Question: You mentioned Tales from Earthsea. Miyazaki-san, since your son directed that film, and it occurred before Ponyo, what has he been doing since in carrying on the family tradition? And Mr. Lasseter, I didn’t realize you had already prepared a version of that. I thought there was a rights issue with the Ursula Le Guin estate. What is the status of that?
Lasseter: We’re just kinda wading through that, and there’s a time limit. It will be released at some point.
Question: But the version is ready to go?
Lasseter: It’s ready.
Miyazaki: My son is now in childrearing.
Lasseter: Which is very important to Miyazaki-san.
Miyazaki: That’s a very important process.
Question: Is there anything more to be said about your son’s interest in animation?
Miyazaki: It’s a difficult question, but I don’t see myself creating a directors dynasty, unless he can crawl up to be a director on his own. It’s up to him. The first hurdle right now is raising his children.
This is a very sensitive subject, as you can see from Lasseter's efforts to deflect the issue (that's what friends do, after all). Besides, Hayao Miyazaki is here to discuss his latest film, Ponyo, not to be caught up in the complicated relationship with his son, Goro. But I am very impressed with his answer. Read in light of news about Goro's Studio Ghibli film short, we have been given a new insight into the inner workings of the studio.
At this point, I think it's safe to say that Goro-san will not be directing any feature film at Ghibli in the immediate future. One thing Gedo Senki revealed, painfully, I think, was his complete inexperience as a filmmaker. That was not only his first movie as director, it was his first movie. And I think that was somewhat obvious. Japanese audiences turned out for Earthsea, making it the year's highest-grossing domestic movie, but that was largely due to loyalty for Father Miyazaki. The backlash against the son, both for his film and his remarks about his father, was very real, and I don't think that's going to be easily forgotten.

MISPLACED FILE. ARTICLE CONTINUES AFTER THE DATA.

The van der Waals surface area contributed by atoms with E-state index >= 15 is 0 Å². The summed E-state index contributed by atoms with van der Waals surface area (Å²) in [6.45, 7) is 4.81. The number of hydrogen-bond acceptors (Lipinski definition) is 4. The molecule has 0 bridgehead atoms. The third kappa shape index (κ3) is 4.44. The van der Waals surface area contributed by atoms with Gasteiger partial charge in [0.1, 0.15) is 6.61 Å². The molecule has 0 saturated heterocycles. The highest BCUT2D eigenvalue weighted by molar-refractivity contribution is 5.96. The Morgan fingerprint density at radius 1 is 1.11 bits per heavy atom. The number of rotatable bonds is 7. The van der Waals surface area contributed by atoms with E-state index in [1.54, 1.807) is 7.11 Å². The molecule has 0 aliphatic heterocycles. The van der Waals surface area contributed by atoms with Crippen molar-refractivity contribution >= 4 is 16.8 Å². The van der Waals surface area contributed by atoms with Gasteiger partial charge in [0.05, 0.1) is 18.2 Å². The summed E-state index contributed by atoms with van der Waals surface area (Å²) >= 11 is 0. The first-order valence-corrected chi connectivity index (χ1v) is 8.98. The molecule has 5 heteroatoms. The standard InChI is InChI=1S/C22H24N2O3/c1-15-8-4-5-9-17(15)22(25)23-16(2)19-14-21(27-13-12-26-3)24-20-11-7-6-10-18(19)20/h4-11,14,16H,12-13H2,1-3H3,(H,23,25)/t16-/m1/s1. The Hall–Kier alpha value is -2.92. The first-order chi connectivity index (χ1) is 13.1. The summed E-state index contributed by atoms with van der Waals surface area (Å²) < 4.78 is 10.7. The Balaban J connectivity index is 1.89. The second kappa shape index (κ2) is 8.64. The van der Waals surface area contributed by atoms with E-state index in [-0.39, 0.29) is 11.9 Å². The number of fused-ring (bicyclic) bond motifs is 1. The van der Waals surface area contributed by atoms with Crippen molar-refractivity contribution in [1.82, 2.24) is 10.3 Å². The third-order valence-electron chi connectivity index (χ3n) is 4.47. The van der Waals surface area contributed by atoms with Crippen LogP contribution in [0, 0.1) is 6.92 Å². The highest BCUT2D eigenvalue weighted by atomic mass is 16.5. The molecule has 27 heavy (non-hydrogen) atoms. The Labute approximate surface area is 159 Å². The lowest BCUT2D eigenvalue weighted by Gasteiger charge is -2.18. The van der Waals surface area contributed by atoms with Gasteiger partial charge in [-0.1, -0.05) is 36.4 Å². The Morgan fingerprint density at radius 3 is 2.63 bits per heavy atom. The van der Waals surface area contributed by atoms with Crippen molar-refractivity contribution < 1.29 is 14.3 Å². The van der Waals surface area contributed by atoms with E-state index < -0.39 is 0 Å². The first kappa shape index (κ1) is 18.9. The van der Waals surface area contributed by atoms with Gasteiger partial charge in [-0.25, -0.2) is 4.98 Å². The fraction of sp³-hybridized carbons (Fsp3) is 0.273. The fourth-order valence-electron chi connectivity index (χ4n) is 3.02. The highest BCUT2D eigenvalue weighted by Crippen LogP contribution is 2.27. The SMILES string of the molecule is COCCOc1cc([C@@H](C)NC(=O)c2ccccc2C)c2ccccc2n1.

Goro has lost the public goodwill, and he will need to win them back. He will have to work and struggle to earn his father's throne and become the heir to Studio Ghibli. That's what the issue is really all about. In retrospect, I believe it was a mistake for Toshio Suzuki to place Goro in the director's chair so soon, all but declaring him the studio's heir apparant. Goro needs time to grow, to learn, to develop a style, to master the skills of a filmmaker, director, and leader.
Toshio Suzuki's business sense has always been spectacular, and his influence on the direction and style of Ghibli's movies is far greater than most Westerners realize. He knows how to push Miyazaki's buttons. He knows how to get things done. There literally wouldn't be a Studio Ghibli without him. And he may yet be proven right by choosing Goro; he may yet be vindicated. For the hope of the studio, I hope this is so. I think he just moved too fast, too soon. Perhaps everyone was blinded by the family name without careful consideration. Isao Takahata's calm teaching at the end of My Neighbors the Yamadas echoes in the hallways: don't overdo it.
Now it appears that Goro will have his apprenticeship period, with the film short being the latest example. There was also an exhibition at the Ghibli Museum where he storyboarded and assembled a story based on a famous Japanese poet. It was not an actual movie project, but much closer to a class assignment at film school. That is precisely the direction he needs to take. And it's very clear that Father Miyazaki's wishes shall be honored. Perhaps this is a period of adjustment for him, as well.
I have no doubt that, on some level, Father Miyazaki is happy to have Son Goro continue the family tradition. After all, Goro was the director of the Ghibli Museum since its founding, and his wife also works at the studio. The younger son, Keisuke Miyazaki, created the woodcut carving of a violin craftsman for Mimi wo Sumaseba. And Akemi Ota Miyazaki, the wife and mother, haunts her husband's work, like Julietta Massina and Frederico Fellini.
I'll bet you weren't expecting this kind of family drama, huh? You just wanted to watch movies about Totoros and goldfish. Such are the lives of great artists.